Alan Tilmouth: who let the dogs in?


I have a dog. He's a scruffy Border Terrier cross called Bubo that hates cats. He will chase after anything that looks interesting, or anything that looks big and slow enough for him to catch. He's particularly fond of Woodpigeons and Common Pheasants when they visit our garden. For the last few years I've mostly kept him on the lead when out, partly because his recall is woeful and partly because it's increasingly apparent – from both personal observation and excellent articles such as that by Alex Lees ('Gone to the dogs', Birdwatch 349: 42-44) – that the disturbance impacts on the birds and wildlife I cherish.

Alex's article is well worth a read. He summarises the issues and ends by offering somehope for change and a call for "dog-owning birders to lead by example at any sites with wildlife value and talk to other dog walkers about impacts". We all know this is easier said than done, of course, and for every two positive responses you're likely to receive eight negative ones currently, but collectively we should still make the effort.

One of the more recent developments in dog-walking is the increase in professional dogwalkers, often with up to half a dozen dogs free-ranging in publicly accessible places such as local nature reserves or local woodland. A quick dive into a number of the professional dog-walking associations finds little by way of codes of conduct or advice about reducing disturbanceto birds and wildlife while doing their work. Repeated daily visits by high footfall numbers of dogs at the same sites will almost certainly reduce the value of those habitats to birds.

Dog-walking has become a hugely popular activity in Britain. But how much is it impacting our wildlife? (Julian Hough).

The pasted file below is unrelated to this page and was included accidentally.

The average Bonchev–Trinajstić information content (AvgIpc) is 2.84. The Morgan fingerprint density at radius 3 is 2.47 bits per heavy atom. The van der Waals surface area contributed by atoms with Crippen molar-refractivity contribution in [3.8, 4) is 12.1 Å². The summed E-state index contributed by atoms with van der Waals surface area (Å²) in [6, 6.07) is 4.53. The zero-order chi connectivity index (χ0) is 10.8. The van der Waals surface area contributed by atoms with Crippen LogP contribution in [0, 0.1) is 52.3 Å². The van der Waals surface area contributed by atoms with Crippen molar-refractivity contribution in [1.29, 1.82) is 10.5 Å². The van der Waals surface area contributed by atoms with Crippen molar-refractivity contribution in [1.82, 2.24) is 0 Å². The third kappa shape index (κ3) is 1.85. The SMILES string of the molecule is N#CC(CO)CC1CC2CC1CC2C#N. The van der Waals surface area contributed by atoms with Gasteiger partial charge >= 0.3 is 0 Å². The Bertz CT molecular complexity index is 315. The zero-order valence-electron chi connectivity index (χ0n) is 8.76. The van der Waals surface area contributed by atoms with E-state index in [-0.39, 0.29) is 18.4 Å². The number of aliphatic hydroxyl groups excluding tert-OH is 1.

Coming across a tweet by my local Wildlife Trust towards the end of October, advertising a Halloween dog-walking event on one of the reserves in which owners were encouraged to dress their dogs in Halloween costume and be guided around said reserve, left me with conflicting opinions. Public engagement and education may well have been at the heart of the thinking behind this particular event but I couldn't help wondering if encouraging dog-walking at a nature reserve, albeit one that is already heavily used for this activity, might have unintended consequences.

On the flip side, I continue to be pleasantly surprised and encouraged by our local council's commitment to try and reduce dog-walking disturbance in coastal areas with their 'Space for Shorebirds' programme (@Forshorebirds onTwitter). A small team of rangers is out in the field daily, engaging with the general public (and birders/photographers), working to gradually influence and improve behaviour at key waderand tern roosting and breeding sites here in Northumberland.

Of course, it's easy to say 'ban them' as many do regularly and often vociferously on social media, but the reality is that more nuanced solutions are required. There are complexities involving public footpaths and other legislation, competing visions for the countryside such as the Right to Roam campaign that wish to open up access for people, which almost certainly has the knock-on effect of increasing access for dogs. Some nature reserves are very popular with dog-walkers and it may be that the owners at least find some connection with nature and place some value on those locations and their overall protection as a result.

I suspect there will be a point in the future when conservation organisations can no longer walk the tightrope and will need to make dog-free nature reserves in many areas a reality. But the needs of the dog-walking public can't be ignored and there will need to be some counterbalance with local authorities introducing dedicated, fenced and managed safe dog-walking areas. There are already increasing amounts of private paid-for provision of paddock-like areas for such purposes created by enterprising farmers popping up around the country and this hopefully leads to less dog-related pressure on our birds.


Written by: Alan Tilmouth